When reviewing albums, it’s customary to point out obvious influences or nods that an artist purposefully incorporates into his or her music as an homage to those who have come before him. For many critics, made up, hyphenated adjectives such as “Dylan-esque” or “Beatles-influenced” are staples of their musical vocabulary. Interestingly, these adjectives can be used as both a compliment and a dismissive or back-handed swipe. But really, when you think about it, just about everyone is influenced by the Beatles or Elvis or any number of important artists who pioneered popular music. So is it so bad for an artist or group to sound like someone else? Well, it can be.
The most apt hyphen-heavy word I can use to describe Mat Kearney’s new album, City of Black & White, is “”Coldplay-lite.” In melody, lyrical content, and vocal styling, Mat Kearney obviously owes a huge debt to Chris Martin and company. His lilting voice is a dead ringer for Martin, his piano heavy arrangements come directly out of Coldplay’s handbook, and the vaguely sad but uplifting lyrics sound a bit too familiar for comfort. Exhibit A (from first single “Closer To Love”): “Oh it’s your light, oh it’s your way / You pull me out of the dark, just to shoulder the weight.” The rest of the album is peppered with pronoun-heavy songs that constantly reference an unidentified “you” or “we,” and damned if they don’t all seem to be about how “we” are going to “get there” some day, and how “you/I” help “me/you” to “pick yourself up/get up off the ground/come out of the grey/etc.” Pay close enough attention, and you may realize that he’s not really saying anything at all. But it sounds nice, I suppose, if you enjoy reading poetry written by a high school girl. Who really listens to lyrics anyway? Right?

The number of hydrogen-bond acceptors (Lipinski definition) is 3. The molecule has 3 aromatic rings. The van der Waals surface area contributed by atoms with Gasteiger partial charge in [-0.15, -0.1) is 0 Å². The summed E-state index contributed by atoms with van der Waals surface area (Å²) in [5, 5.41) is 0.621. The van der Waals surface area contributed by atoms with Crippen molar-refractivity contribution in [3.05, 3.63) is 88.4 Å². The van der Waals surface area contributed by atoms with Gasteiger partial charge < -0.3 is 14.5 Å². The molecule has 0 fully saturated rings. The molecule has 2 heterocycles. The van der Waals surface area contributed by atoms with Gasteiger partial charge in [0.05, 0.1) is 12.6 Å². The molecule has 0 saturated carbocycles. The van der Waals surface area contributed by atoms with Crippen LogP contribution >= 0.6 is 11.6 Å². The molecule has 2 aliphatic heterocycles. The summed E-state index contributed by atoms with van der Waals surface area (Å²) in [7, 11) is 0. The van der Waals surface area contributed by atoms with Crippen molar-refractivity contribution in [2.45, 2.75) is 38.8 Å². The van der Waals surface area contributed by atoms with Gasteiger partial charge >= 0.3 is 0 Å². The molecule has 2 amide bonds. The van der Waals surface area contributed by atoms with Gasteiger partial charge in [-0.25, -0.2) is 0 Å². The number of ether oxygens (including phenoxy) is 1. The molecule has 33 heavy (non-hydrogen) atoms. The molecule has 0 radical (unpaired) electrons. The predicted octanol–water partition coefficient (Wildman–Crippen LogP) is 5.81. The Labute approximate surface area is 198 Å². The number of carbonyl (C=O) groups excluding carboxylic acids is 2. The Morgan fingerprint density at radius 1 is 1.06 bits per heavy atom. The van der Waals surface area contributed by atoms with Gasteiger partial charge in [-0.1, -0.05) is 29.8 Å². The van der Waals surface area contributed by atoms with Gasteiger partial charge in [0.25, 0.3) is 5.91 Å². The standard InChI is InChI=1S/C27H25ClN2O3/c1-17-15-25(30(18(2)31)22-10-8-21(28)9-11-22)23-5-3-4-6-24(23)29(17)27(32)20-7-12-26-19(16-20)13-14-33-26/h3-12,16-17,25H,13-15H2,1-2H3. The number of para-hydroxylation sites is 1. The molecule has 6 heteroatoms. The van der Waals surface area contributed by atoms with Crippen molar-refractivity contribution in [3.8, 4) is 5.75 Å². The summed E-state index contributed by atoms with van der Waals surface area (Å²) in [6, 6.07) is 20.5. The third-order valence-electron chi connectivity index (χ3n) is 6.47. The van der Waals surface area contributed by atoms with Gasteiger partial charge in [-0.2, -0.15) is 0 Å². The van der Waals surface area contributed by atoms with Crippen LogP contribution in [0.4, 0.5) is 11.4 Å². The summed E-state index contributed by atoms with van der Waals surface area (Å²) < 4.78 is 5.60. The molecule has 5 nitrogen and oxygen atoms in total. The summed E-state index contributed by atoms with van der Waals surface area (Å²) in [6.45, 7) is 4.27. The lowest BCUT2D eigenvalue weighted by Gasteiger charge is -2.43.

That said, the album is very slickly produced and sounds full and gorgeous (just like a Coldplay album!). The instrumentation is warm and pretty, with subtle strings and quiet backing vocals that underscore the “deep meaning” of the lyrics. These songs were tailor made to either add background emotion to your favorite hit show (“Grey’s Anatomy” or “One Tree Hill”) or your high school prom. If you don’t watch shows like that or are no longer in high school, you’re more than likely out of luck here. Unless you’re a Coldplay fan. Then you might be in business.
Despite my loathing for this kind of manufactured, sound-alike pop, I think Mat Kearney is destined for the Top 40. He is inoffensive, unoriginal, slightly boring, and he sounds just like another act that’s sold millions of records. What’s not to like?
Mat Kearney – “Closer To Love”